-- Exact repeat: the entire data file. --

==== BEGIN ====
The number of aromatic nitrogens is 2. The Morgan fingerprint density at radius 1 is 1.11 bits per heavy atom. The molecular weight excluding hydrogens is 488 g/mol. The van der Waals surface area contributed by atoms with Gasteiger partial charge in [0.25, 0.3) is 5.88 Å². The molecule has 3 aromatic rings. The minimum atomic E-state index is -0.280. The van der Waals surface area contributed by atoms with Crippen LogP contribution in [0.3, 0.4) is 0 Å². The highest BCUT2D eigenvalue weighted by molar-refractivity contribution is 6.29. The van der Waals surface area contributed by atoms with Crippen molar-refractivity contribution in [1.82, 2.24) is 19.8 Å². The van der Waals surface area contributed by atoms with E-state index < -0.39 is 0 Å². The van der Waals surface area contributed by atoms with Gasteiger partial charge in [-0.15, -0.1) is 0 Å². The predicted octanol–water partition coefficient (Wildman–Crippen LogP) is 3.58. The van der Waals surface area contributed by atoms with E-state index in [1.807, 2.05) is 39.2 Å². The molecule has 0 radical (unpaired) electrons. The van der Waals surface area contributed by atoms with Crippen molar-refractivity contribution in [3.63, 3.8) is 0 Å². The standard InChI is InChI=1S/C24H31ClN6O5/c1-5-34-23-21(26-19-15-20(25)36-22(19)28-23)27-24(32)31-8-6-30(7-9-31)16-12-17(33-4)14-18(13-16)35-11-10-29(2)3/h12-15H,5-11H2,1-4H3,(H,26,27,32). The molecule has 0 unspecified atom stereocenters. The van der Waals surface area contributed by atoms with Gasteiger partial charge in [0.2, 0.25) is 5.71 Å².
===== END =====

The number of aromatic nitrogens is 2. The Morgan fingerprint density at radius 1 is 1.11 bits per heavy atom. The molecular weight excluding hydrogens is 488 g/mol. The van der Waals surface area contributed by atoms with Gasteiger partial charge in [0.25, 0.3) is 5.88 Å². The molecule has 3 aromatic rings. The minimum atomic E-state index is -0.280. The van der Waals surface area contributed by atoms with Crippen LogP contribution in [0.3, 0.4) is 0 Å². The highest BCUT2D eigenvalue weighted by molar-refractivity contribution is 6.29. The van der Waals surface area contributed by atoms with Crippen molar-refractivity contribution in [1.82, 2.24) is 19.8 Å². The van der Waals surface area contributed by atoms with E-state index < -0.39 is 0 Å². The van der Waals surface area contributed by atoms with Gasteiger partial charge in [-0.15, -0.1) is 0 Å². The predicted octanol–water partition coefficient (Wildman–Crippen LogP) is 3.58. The van der Waals surface area contributed by atoms with E-state index in [1.807, 2.05) is 39.2 Å². The molecule has 0 radical (unpaired) electrons. The van der Waals surface area contributed by atoms with Crippen molar-refractivity contribution in [3.63, 3.8) is 0 Å². The standard InChI is InChI=1S/C24H31ClN6O5/c1-5-34-23-21(26-19-15-20(25)36-22(19)28-23)27-24(32)31-8-6-30(7-9-31)16-12-17(33-4)14-18(13-16)35-11-10-29(2)3/h12-15H,5-11H2,1-4H3,(H,26,27,32). The molecule has 0 unspecified atom stereocenters. The van der Waals surface area contributed by atoms with Gasteiger partial charge in [0.2, 0.25) is 5.71 Å².